Hearing from Coach Mike Tomlin


On assistant coaches, football as a chess match

Throughout the 2009 NFL season, Coach Mike Tomlin will provide his insight and observations to Steelers.com on a variety of topics pertaining to the team and the National Football League.
Q. When you were hiring your coaching staff, what were you looking for in your assistants?
A. I was looking for guys who didn't mind putting the vision or the ambition of this team in front of their own. I was looking for guys who are knowledgeable about football. Guys who are good teachers, and by that I mean they're good communicators and able to build a rapport with players, and with different kinds of players.
Q. In your mind, are there levels of authority within your coaching staff, for example, position coaches, then coordinators, then you?
A. I try not to draw boundaries or lines in terms of what I envision people contributing. If people put their hand in the pile and they have an opinion, I try to do a good job of listening. I want that to permeate through the staff. If a quality control guy can bring something to the table in terms of us winning, I'm open to it. We don't worry about titles and positions. We're just trying to put our team in a position to win, and that's the kind of environment I encourage and look for.
Q. What is a coordinator's job?
A. To do just that. To put together a quality plan, to put the players in a position to excel, to give the position coaches what it is they need for the growth and development of their men.
Q. What would have to happen for you to fire an assistant coach, a coordinator, one week before the start of a regular season?
A. I can't imagine that from my standpoint, and that's just my approach and my opinion. I understand that there are different ways to slice it. The issue that I have is this: as coaches we stand in front of our team and we encourage our team never to blink, never to panic, tell them that things are always going to be less than perfect, that we are a team in development and we are going to stick together and fight the fight to improve and do the things we need to do, that we are going to play to our strengths and minimize our weaknesses, things of that nature. When you take an action like that – firing a coach right before the start of a season – you're pushing the panic button. At times, the things that come out of your mouth after that are a little less relevant.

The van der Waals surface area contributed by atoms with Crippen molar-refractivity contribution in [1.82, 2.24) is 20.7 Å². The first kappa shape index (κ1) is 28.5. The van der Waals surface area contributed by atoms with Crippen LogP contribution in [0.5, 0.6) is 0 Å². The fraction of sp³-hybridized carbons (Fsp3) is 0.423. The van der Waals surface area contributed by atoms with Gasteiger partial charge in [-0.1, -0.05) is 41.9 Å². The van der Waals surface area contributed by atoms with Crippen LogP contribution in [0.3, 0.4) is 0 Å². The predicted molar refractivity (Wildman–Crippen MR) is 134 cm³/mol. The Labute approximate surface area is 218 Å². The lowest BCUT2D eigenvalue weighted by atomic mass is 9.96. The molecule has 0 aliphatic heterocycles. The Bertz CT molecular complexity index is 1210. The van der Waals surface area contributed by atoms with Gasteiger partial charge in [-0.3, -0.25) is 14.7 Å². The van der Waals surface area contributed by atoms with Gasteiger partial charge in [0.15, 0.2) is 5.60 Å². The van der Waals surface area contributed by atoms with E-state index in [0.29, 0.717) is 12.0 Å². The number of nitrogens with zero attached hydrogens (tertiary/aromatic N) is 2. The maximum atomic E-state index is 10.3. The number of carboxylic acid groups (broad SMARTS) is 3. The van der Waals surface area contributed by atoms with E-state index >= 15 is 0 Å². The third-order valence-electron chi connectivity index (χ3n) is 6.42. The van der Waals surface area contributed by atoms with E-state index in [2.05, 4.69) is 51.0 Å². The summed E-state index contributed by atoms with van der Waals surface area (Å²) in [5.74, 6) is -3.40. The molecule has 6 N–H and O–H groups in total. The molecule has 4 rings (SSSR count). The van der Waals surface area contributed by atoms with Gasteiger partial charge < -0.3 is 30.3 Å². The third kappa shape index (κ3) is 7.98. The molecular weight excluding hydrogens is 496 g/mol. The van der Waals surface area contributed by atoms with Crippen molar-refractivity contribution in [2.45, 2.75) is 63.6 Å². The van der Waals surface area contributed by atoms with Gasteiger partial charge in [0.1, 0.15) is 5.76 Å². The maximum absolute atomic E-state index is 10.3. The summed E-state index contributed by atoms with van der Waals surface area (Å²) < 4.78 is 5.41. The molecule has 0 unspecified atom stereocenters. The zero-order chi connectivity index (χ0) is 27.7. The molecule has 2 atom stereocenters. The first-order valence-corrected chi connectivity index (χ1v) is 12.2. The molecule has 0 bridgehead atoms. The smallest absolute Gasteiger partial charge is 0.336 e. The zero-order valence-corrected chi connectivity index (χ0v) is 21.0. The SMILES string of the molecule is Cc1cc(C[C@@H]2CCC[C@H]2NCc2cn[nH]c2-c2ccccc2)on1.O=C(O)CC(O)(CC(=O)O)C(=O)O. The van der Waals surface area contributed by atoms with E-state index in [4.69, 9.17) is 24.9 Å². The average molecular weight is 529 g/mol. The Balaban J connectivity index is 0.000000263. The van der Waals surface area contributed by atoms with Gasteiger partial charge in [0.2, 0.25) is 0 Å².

Q. During a game, will you tell one of your coordinators to run a certain play here, or to blitz there, or do you allow them to do their jobs and then critique the performance afterward?
A. The answer to that is both. I believe in allowing guys to do their jobs, but I'm also willing, and do, interject my thoughts and feelings during the course of football games. I believe that our staff has an understanding of that. I believe everybody in this business has an understanding of that. I'm the guy who has to go and stand at that podium when it's over, so at times I take liberties.
Q. What do you think of the characterization of a football game as some kind of chess match with one coordinator calling his plays and the other team's coordinator trying to counteract those calls?
A. I think that's sensationalized at times. The big thing is you get quality players and you put them in position to perform. Coaches don't determine the outcome of games. It's the quality of play inside the white lines that does. Coaches lose games when you're below the line from a preparation/organization standpoint. But really, I think when you prepare, you put guys in proper position, the guys on the field determine the outcome of football games.
Q. Is it ever the play-call, or is it the execution of that on the field?
A. Usually, when it's the play-call, it's because of deficiencies on the other side. I'm not taking anything away from quality play-calling, offensively and defensively, but usually it's the guys in the helmets who determine the outcome.

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